Authors citing collections of ancient texts often must weigh competing interests. On the one hand, scholars generally prefer to reference the most recent research in order to demonstrate that they are au courant in a given field. On the other hand, not all readers will have access to the newest resources, and they might be better served by a reference to a more widely available source.
How that balancing act should play out for each author is not for us to say. However, we do believe that authors should feel free to cite dated but still valuable resources when doing so best accomplishes their goals. Daniel David Luckenbill’s Ancient Records of Assyria and Babylonia (ARAB) is one such resource. Although nearly a century old, it remains a common resource for scholars who wish to cite translations of primary texts from ancient Mesopotamia. For example, Josette Elayi’s recent SBL Press publication, Sargon II, King of Assyria (here), contains more than a hundred references to ARAB, in addition to citations of more recent resources such as the volumes of RIMA, RIMB, and RINAP.
One factor favoring continued citation of ARAB is its wide availability. The Oriental Institute of the University of Chicago, the publisher of ARAB, has posted the entire work online for any user to download in PDF format (see here for vol. 1; here for vol. 2). Both volumes are also viewable online at Archive.org (vol. 1 here; vol. 2 here).
Given the strong likelihood that ARAB will continue to be cited often by scholars and students alike, we offer the following principles for identifying texts within the work.
1. Because every paragraph in ARAB is numbered, authors should cite volume and paragraph rather than volume and page.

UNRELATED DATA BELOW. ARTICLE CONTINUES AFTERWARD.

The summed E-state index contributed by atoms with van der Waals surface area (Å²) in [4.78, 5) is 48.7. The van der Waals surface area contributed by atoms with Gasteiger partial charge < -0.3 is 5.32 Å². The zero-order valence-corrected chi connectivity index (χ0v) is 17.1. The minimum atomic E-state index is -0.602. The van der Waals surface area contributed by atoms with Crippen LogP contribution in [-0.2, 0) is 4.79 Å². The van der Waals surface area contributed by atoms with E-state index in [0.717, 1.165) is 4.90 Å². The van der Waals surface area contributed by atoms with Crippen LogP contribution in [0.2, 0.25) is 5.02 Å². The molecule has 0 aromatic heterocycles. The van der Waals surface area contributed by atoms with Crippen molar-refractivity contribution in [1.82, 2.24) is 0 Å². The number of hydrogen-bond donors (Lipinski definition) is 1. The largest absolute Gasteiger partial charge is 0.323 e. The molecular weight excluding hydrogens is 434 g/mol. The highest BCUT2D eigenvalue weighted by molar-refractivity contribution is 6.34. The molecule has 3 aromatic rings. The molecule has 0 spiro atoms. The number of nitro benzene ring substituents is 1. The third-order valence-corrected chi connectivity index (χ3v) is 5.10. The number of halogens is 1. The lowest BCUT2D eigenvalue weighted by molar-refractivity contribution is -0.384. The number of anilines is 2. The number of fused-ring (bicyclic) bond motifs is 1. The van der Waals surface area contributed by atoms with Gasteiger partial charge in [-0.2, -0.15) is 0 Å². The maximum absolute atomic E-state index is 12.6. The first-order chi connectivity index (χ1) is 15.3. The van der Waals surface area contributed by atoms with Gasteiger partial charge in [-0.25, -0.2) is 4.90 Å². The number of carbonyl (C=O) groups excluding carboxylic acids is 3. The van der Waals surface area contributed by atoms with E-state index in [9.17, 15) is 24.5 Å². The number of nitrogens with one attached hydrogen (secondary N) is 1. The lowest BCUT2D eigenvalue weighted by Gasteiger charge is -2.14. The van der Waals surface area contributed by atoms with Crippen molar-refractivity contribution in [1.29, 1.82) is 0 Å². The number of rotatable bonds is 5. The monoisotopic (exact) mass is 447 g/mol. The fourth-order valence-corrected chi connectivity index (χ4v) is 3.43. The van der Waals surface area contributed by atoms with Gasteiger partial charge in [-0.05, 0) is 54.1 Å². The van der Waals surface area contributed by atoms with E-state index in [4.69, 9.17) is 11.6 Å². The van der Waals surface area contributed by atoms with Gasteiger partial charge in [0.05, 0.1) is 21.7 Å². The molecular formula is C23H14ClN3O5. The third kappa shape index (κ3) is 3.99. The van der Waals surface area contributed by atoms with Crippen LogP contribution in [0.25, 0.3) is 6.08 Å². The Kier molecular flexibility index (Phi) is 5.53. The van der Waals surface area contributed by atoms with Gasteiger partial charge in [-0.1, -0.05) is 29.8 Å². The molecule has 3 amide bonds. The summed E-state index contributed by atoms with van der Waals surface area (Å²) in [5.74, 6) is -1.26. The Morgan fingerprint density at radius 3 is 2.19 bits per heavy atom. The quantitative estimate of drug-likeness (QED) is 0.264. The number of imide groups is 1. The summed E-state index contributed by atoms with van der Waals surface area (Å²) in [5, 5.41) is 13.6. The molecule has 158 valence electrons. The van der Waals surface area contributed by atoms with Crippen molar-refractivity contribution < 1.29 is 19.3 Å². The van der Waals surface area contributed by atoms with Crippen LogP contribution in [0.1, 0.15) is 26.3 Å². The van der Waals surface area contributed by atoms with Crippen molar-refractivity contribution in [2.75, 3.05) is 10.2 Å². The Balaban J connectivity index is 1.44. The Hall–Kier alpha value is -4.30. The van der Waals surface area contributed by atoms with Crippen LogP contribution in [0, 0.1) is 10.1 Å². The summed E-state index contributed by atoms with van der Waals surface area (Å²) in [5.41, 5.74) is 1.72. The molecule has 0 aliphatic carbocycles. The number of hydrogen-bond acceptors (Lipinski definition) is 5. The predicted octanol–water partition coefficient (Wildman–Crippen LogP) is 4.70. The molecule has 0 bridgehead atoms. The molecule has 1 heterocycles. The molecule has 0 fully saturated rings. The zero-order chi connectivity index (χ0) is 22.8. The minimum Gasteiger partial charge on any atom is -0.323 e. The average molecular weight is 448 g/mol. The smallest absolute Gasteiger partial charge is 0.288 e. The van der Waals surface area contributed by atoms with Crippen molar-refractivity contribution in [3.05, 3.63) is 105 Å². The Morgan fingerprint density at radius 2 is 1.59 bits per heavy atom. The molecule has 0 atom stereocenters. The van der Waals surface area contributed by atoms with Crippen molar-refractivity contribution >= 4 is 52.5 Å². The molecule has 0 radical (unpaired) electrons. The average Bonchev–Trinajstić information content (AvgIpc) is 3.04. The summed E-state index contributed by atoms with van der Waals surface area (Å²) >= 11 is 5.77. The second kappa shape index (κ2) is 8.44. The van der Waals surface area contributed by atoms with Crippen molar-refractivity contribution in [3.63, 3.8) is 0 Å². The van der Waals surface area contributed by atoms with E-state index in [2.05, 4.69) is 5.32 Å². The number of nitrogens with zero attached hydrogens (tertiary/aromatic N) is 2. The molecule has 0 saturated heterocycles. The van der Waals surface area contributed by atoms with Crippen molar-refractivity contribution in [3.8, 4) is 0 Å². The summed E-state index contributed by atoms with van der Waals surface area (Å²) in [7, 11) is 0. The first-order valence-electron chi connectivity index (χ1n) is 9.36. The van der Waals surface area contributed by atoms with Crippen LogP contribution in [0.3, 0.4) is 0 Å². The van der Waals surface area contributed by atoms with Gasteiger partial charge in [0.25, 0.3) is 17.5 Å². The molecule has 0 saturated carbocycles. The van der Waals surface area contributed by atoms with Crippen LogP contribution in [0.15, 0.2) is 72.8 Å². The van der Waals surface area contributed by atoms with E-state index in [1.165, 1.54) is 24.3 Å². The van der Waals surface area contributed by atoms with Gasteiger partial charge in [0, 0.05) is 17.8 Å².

2. As usual, SBL Press prefers a period between a volume number and paragraph or section (we use a colon only when the volume is followed by a page number).
3. Luckenbill further numbers the texts within each section of ARAB; that internal numbering need not be included, since the volume.paragraph citation already offers a more precise pointer to the text in question.
4. Most of the headings assigned to texts are more descriptive labels than formal titles, so they need not be enclosed within quotation marks or formatted with title-case capitalization. However, if the designation of a particular text has gained the status of a standard title, it may be capitalized following the analogy of other ancient works.
5. Assuming that ARAB is included within an abbreviations list (see below), one can cite a text from the work in short form by abbreviation plus the volume.paragraph.
Putting all these principles together produces citations such as the following:
28. For a translation of a bull inscription from Sennacherib’s palace, see ARAB 2.407–16.
5. The Prism Inscription of Tiglath-pileser I concludes with a series of blessings and curses reminiscent of those found within the Hebrew Bible (see ARAB 1.265–66).
Luckenbill, Daniel David. Ancient Records of Assyria and Babylonia. 2 vols. Chicago: University of Chicago Press, 1926–1927.